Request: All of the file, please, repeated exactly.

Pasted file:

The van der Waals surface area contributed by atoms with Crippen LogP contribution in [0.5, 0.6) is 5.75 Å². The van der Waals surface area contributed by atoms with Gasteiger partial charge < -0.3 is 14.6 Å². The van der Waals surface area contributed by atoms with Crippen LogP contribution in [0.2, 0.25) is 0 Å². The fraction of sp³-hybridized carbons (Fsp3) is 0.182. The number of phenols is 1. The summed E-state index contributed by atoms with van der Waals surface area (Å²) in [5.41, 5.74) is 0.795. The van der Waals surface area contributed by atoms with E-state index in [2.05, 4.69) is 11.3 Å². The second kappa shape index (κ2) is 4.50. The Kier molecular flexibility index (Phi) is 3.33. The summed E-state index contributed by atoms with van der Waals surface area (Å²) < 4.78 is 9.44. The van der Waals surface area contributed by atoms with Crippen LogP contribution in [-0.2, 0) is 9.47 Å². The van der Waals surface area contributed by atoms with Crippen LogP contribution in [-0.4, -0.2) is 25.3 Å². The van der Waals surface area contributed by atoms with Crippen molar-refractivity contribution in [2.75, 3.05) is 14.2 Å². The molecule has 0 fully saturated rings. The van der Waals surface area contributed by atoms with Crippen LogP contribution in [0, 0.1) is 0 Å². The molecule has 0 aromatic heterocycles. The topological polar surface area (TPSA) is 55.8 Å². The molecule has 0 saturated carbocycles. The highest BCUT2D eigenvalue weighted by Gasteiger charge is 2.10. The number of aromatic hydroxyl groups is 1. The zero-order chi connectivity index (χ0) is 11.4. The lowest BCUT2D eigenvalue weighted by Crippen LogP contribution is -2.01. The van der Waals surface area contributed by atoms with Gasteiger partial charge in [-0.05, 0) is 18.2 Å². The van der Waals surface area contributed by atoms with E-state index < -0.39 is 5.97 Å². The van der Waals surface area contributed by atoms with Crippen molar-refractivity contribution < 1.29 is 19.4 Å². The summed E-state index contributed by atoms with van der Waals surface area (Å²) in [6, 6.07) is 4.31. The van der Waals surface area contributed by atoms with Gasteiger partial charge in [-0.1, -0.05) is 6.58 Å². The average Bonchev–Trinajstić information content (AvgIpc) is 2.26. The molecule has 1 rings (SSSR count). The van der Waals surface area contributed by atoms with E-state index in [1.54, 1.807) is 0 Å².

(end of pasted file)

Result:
The van der Waals surface area contributed by atoms with Crippen LogP contribution in [0.5, 0.6) is 5.75 Å². The van der Waals surface area contributed by atoms with Gasteiger partial charge < -0.3 is 14.6 Å². The van der Waals surface area contributed by atoms with Crippen LogP contribution in [0.2, 0.25) is 0 Å². The fraction of sp³-hybridized carbons (Fsp3) is 0.182. The number of phenols is 1. The summed E-state index contributed by atoms with van der Waals surface area (Å²) in [5.41, 5.74) is 0.795. The van der Waals surface area contributed by atoms with E-state index in [2.05, 4.69) is 11.3 Å². The second kappa shape index (κ2) is 4.50. The Kier molecular flexibility index (Phi) is 3.33. The summed E-state index contributed by atoms with van der Waals surface area (Å²) < 4.78 is 9.44. The van der Waals surface area contributed by atoms with Crippen LogP contribution in [-0.2, 0) is 9.47 Å². The van der Waals surface area contributed by atoms with Crippen LogP contribution in [-0.4, -0.2) is 25.3 Å². The van der Waals surface area contributed by atoms with Crippen molar-refractivity contribution in [2.75, 3.05) is 14.2 Å². The molecule has 0 fully saturated rings. The van der Waals surface area contributed by atoms with Crippen LogP contribution in [0, 0.1) is 0 Å². The molecule has 0 aromatic heterocycles. The topological polar surface area (TPSA) is 55.8 Å². The molecule has 0 saturated carbocycles. The highest BCUT2D eigenvalue weighted by Gasteiger charge is 2.10. The number of aromatic hydroxyl groups is 1. The zero-order chi connectivity index (χ0) is 11.4. The lowest BCUT2D eigenvalue weighted by Crippen LogP contribution is -2.01. The van der Waals surface area contributed by atoms with Gasteiger partial charge in [-0.05, 0) is 18.2 Å². The van der Waals surface area contributed by atoms with E-state index < -0.39 is 5.97 Å². The van der Waals surface area contributed by atoms with Crippen molar-refractivity contribution < 1.29 is 19.4 Å². The summed E-state index contributed by atoms with van der Waals surface area (Å²) in [6, 6.07) is 4.31. The van der Waals surface area contributed by atoms with Gasteiger partial charge in [-0.1, -0.05) is 6.58 Å². The average Bonchev–Trinajstić information content (AvgIpc) is 2.26. The molecule has 1 rings (SSSR count). The van der Waals surface area contributed by atoms with E-state index in [1.54, 1.807) is 0 Å².